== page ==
According to the latest data from the S&P Case-Shiller index, U.S. home prices have increased for the fourth consecutive month in May. While the national index, which provides a broader measure of home prices, rose by 0.7% on a month-over-month basis, it experienced a slight decrease of 0.5% over the past year. All figures have been seasonally adjusted.
Nationally, the year-over-year appreciation in May remained at 1.7%, which was consistent with the previous month. However, one persistent issue plaguing the housing market is the lack of supply. As a result, prospective buyers are encountering intense competition for existing homes and turning towards the new home market. Despite mortgage rates hovering around 7%, buyer demand remains strong as people have adjusted to the higher rates.
Midwestern cities stood out in terms of the largest home-price gains in May. Among the top 20 cities, Chicago, Cleveland, and New York emerged as the leaders, with the highest year-over-year price increases. In Chicago, homes experienced a substantial gain of 4.6% in May 2023 compared to the previous year.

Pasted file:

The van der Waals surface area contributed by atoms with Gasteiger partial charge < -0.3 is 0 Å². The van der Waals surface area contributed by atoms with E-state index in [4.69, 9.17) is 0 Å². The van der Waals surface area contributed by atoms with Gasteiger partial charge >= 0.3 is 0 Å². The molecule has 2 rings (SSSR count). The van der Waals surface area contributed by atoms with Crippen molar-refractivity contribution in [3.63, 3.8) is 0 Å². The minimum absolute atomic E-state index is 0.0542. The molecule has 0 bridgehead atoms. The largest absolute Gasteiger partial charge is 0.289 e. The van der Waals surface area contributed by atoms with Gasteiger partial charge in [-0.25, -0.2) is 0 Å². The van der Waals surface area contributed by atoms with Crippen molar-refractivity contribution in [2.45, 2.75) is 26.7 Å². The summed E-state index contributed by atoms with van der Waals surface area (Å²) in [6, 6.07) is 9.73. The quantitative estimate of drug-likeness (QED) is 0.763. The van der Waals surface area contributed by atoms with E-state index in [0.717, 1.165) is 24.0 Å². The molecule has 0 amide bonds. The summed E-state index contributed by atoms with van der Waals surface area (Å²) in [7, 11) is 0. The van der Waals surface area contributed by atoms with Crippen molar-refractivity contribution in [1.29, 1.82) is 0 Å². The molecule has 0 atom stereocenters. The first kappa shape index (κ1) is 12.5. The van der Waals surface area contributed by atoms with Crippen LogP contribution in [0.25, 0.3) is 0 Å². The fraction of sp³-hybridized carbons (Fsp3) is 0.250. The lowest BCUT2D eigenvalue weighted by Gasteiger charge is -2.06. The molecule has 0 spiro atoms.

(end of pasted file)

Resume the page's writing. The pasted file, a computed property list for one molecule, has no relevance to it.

Additionally, a separate report from the Federal Housing Finance Agency indicated a rise in home prices by 0.7% from April to May. The Pacific region boasted the strongest home prices according to the government’s data.
Over the course of the last year, the FHFA index witnessed an overall increase of 2.8%.
Big picture: The Midwest Becomes a Buyer’s Paradise
It seems that buyers in the housing market have found a new strategy to navigate the challenging landscape: heading to more affordable markets in the Midwest. As homeowners opt to hold onto their properties, either renting them out or simply staying put, buyers are faced with limited options and fierce bidding wars in other parts of the country. This has prompted them to seek refuge in new homes, leading builders to meet the growing demand.
S&P Reports on Home Price Rally
According to Craig J. Lazzara, the managing director at S&P DJI, the rally in U.S. home prices has continued in May 2023. He pointed out that the regional differences are particularly striking. The top performers this month were surprising: Chicago (+4.6%), Cleveland (+3.9%), and New York (+3.5%). Lazzara noted that it is unusual for a Midwestern city to take the top spot, as it has been five years since a cold-weather city held such a position (and even then, Seattle was not that cold).
In response to the latest developments, stocks were up in early trading on Tuesday. Additionally, the yield on the 10-year Treasury note rose above 3.9%.